If you are of a certain age and work in an environment in which the subject of sexual assault has made repeated headlines and you continue to talk about rape in a way that places more pressure on a potential victim than the predator, you are making a conscious choice to be stupid.
Lincoln University president Robert R. Jennings exercised that option while recently speaking to a group of young students about the issue of rape. Jennings, playing the role of both president and patriarch, offered a dangerous message in September when he said at the university’s All Women’s Convocation: “We have, we had, on this campus last semester three cases of young women who after having done whatever they did with young men and then it didn’t turn out the way they wanted it to turn out, guess what they did. They went to Public Safety and said, ‘He raped me.’ ”
The clip made its way to YouTube, prompting public outrage and Jennings offering the cliché response of “My comments were taken out of context.” As the Philadelphia Inquirer reported, Jennings “said he was referring to three cases in which women falsely reported rapes as revenge against men who had been unfaithful.” A university spokesman added that those cases “were investigated by the university and reported to authorities.”
One of those authorities – Michael Noone, a first assistant district attorney in Chester County – countered those claims, noting that one allegation of attempted sexual assault that did not end with a woman recanting her story; rather, the case was dropped because it could not be proven beyond a reasonable doubt.
Jennings’ remarks were not taken out of context. His attempt at clarification was needless elaboration. We understood them the first time.
Enter another bit of “advice” to the women in attendance: “Don’t put yourself in a situation that would cause you to be trying to explain something that really needs no explanation had you not put yourself in that situation.”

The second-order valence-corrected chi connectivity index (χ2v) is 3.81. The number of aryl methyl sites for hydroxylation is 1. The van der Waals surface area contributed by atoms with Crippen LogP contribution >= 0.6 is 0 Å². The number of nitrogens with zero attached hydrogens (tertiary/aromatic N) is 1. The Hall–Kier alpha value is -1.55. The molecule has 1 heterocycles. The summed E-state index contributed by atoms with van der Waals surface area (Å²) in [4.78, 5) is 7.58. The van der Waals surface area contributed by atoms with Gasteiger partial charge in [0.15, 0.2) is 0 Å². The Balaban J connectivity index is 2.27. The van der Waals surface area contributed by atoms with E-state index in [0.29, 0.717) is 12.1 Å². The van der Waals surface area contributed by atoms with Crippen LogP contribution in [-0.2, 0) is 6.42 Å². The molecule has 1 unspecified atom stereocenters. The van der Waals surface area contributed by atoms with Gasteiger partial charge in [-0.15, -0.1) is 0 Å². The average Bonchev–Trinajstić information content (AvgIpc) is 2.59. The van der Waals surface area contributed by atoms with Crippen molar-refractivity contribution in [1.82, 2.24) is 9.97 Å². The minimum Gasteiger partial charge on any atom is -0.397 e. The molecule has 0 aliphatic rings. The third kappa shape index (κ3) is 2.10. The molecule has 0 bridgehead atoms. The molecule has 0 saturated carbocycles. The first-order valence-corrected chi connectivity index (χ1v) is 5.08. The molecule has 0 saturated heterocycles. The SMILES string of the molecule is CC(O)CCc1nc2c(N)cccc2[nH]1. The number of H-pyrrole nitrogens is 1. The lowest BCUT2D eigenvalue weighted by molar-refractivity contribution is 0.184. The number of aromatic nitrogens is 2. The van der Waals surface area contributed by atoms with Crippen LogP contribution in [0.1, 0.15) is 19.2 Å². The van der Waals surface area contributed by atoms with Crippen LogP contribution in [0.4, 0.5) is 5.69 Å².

What Jennings did was put the onus of rape prevention on women. He did this in the most asinine and sexist way imaginable. Jennings may be cleaning up his act now thanks to a YouTube video going viral, but the stain is there.
Some sentiments don’t require a great degree of nuance. Yes, some women lie about rape, but there is an overwhelming amount of evidence to show that is often not the case. Perhaps Jennings and Black men like him would be more sympathetic to how troubling this line of thinking was if they were put into a similar situation.
Can you imagine Darren Wilson or George Zimmerman or insert any other White man with a gun in hand and prejudice in his heart shooting a Black man in cold blood and going with the line of defense, “Well, you know some of those hoodie wearing Black dudes are scary and violent? Can you blame me?”
Wait, that has been the line of defense and how often have Black men rightly been angered by that?
Lincoln University has separate convocations for men and women. It is a university tradition. Jennings says he explained to men that “no means no,” but it’s evident who he truly thinks bears the burden of rape.
Should Lincoln keep that tradition going and Jennings is still in the position to lead both discussions that tackle the subject one hopes he stops spreading the message that a woman has to be responsible for her victimization. That consensual sex is the only sex that is appropriate. Because if Jennings truly believes “no means no,” then he should be talking to men and women the exact same way. Any other message is as ignorant as it is repulsive.